Do you salivate over a rebate offer like a dog does over a bacon treat? I do.There's something irresistible about the idea of getting money back for something you'd buy anyway. But face facts: Do you file your rebate paperwork?
For the most part, rebates are a win for the manufacturer or store that offers them. First, rebate offers help bring in business. Second, there is always a percentage of buyers who just don't get around to mailing in the documentation. (See yourself here?) Those people are money in the bank for the seller.
Here are some tips on making the rebate process work for you.
If possible, skip the entire paper mail-in rebate hassle. Instead, focus on instant rebates, where the amount is simply deducted from the price you pay. Many online shopping sites make this an extremely easy proposition.
For instance, tech shopping site Newegg.com maintains an elaborate online Rebate Center, where you can search for products with instant rebates by brand, category, item numbers, and even the amount you want to spend. The day I searched, it had six pages of instant rebates for GPS devices, ranging from $10 to $95 deducted on products priced from $85 to $500.
Other shopping sites offer instant savings that can't be determined and deducted until you put the item in the shopping cart.
While not instant, Amazon.com's rebate center lets you apply for paperless rebates and then view their status online 24 hours later--no stamps necessary. If you're not an Amazon shopper, check to see if your favorite site has something similar.
Some manufacturers, such as Canon and Nikon, hold periodic sales with good instant rebates for high-end products like DSLR cameras and lenses. Usually you have to be proactive to find such events (poking around on sites such as Nikonrumors.com is a great way to keep informed). If you can anticipate such an offer, you can give yourself time to save up to buy a product you really want.
If You Must Mail
A lot of decent bargains still require paperwork and stamps. Once you dump the completed forms into the mail, however, you often can track the progress of the rebate online. This was the case with my recent purchase of an HTC Droid Incredible smartphone from Verizon Wireless. The salesperson did all the paperwork for me, right down to the addressed envelope, but it was up to me to stamp it and get it into a mailbox.
Once it arrived at the Texas outfit that processes Verizon's rebates, I was able to see the status whenever I chose to log in. I also could see when my $100 rebate debit card was in the mail and on its way to me (although I would have preferred a check). And I could consult the site to see how much money I had left on the card as I spent the rebate. (Verizon made money on me, however: I found $99.22 worth of items to buy with the card, but didn't bother to spend that last 78 cents.)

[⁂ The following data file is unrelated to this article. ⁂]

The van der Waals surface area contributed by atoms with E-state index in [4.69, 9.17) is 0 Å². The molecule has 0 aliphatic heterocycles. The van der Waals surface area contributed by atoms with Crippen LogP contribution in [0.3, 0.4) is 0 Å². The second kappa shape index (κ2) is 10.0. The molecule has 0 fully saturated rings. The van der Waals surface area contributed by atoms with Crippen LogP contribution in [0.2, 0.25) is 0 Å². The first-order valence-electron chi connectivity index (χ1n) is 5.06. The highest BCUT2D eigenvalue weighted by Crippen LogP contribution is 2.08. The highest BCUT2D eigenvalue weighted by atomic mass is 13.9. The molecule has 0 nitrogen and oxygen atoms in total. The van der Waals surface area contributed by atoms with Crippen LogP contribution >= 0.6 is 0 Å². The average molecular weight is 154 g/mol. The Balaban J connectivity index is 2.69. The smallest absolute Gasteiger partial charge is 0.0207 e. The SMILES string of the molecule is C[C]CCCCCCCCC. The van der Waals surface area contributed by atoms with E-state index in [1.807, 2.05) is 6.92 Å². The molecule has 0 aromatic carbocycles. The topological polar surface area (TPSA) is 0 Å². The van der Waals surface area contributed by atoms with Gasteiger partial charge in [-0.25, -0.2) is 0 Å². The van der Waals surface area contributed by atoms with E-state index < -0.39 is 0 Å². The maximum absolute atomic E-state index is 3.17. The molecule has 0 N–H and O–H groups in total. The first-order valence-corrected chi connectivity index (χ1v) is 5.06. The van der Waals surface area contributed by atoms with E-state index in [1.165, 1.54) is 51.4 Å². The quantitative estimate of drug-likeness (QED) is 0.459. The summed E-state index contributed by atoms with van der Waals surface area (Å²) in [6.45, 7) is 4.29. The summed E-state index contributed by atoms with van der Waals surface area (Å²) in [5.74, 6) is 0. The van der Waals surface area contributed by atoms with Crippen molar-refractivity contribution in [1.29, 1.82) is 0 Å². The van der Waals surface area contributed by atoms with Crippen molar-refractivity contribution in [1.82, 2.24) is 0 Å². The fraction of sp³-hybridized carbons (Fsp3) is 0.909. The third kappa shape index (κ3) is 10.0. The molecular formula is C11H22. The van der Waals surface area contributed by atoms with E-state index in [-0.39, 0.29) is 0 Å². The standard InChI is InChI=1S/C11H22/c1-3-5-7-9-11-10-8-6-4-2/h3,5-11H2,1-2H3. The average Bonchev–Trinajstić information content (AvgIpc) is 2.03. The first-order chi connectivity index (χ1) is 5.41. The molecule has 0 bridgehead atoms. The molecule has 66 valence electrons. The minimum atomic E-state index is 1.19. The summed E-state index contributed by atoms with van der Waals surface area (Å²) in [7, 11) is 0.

The bigger shopping sites also try to smooth the process for you in order to win your business. For instance, at the Newegg center you can search for mail-in rebate offers before you buy, as well as for rebates offered on products you've already purchased.
At the Rebate/Discount Coupon Center for TigerDirect.com, you can search for rebate coupons by manufacturer, your TigerDirect order number, the item number, or the category.
Old-School Mail-In Rules
After you find a good mail-in rebate offer, it's up to you to follow through. Here is some advice--the tricks for ensuring that you get actually get paid don't change much over time.
* Make sure the rebate period has not expired before you buy the product.
* Fill out all the forms correctly. Photocopy everything, including the receipts, before you mail. Learn whether you need to send the original receipt or if a photocopy will do.
* Mail the items as soon as you can. Those who put it off frequently wind up not mailing anything at all.
* Meet the deadlines. They are enforced.
* Note any toll-free numbers that may be useful in the future; if an online rebate-progress site is available, note the URL.
* Check back often to see how your rebate is doing. That way, if a problem crops up, you can fix it in time.
* Mark in your calendar the approximate date the rebate is due to you, so you can spring into action if it doesn't arrive within the promised timeframe.
* Watch your mail carefully. Rebate checks can easily be overlooked as junk mail. Many manufacturers and stores seem to be turning to the rebate debit card instead of checks--but you still need to find the card to use it.